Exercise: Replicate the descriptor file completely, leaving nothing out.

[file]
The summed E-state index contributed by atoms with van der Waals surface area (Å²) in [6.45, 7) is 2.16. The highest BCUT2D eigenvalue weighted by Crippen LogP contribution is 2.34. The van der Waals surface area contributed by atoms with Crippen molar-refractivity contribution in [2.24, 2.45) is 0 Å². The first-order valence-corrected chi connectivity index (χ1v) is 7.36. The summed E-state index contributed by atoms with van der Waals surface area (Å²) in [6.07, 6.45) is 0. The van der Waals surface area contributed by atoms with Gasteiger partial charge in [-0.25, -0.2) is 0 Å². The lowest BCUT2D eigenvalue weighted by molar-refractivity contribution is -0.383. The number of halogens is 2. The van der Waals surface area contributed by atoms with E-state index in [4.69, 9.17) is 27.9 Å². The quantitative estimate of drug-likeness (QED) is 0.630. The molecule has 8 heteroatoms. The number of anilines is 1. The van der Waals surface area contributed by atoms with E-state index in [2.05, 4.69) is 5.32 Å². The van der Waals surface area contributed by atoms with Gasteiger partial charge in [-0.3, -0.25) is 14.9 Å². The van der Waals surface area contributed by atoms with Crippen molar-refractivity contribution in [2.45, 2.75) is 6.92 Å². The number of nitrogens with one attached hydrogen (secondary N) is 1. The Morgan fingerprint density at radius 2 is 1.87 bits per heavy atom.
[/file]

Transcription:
The summed E-state index contributed by atoms with van der Waals surface area (Å²) in [6.45, 7) is 2.16. The highest BCUT2D eigenvalue weighted by Crippen LogP contribution is 2.34. The van der Waals surface area contributed by atoms with Crippen molar-refractivity contribution in [2.24, 2.45) is 0 Å². The first-order valence-corrected chi connectivity index (χ1v) is 7.36. The summed E-state index contributed by atoms with van der Waals surface area (Å²) in [6.07, 6.45) is 0. The van der Waals surface area contributed by atoms with Gasteiger partial charge in [-0.25, -0.2) is 0 Å². The lowest BCUT2D eigenvalue weighted by molar-refractivity contribution is -0.383. The number of halogens is 2. The van der Waals surface area contributed by atoms with E-state index in [4.69, 9.17) is 27.9 Å². The quantitative estimate of drug-likeness (QED) is 0.630. The molecule has 8 heteroatoms. The number of anilines is 1. The van der Waals surface area contributed by atoms with E-state index in [2.05, 4.69) is 5.32 Å². The van der Waals surface area contributed by atoms with Gasteiger partial charge in [-0.3, -0.25) is 14.9 Å². The van der Waals surface area contributed by atoms with Crippen molar-refractivity contribution in [2.45, 2.75) is 6.92 Å². The number of nitrogens with one attached hydrogen (secondary N) is 1. The Morgan fingerprint density at radius 2 is 1.87 bits per heavy atom.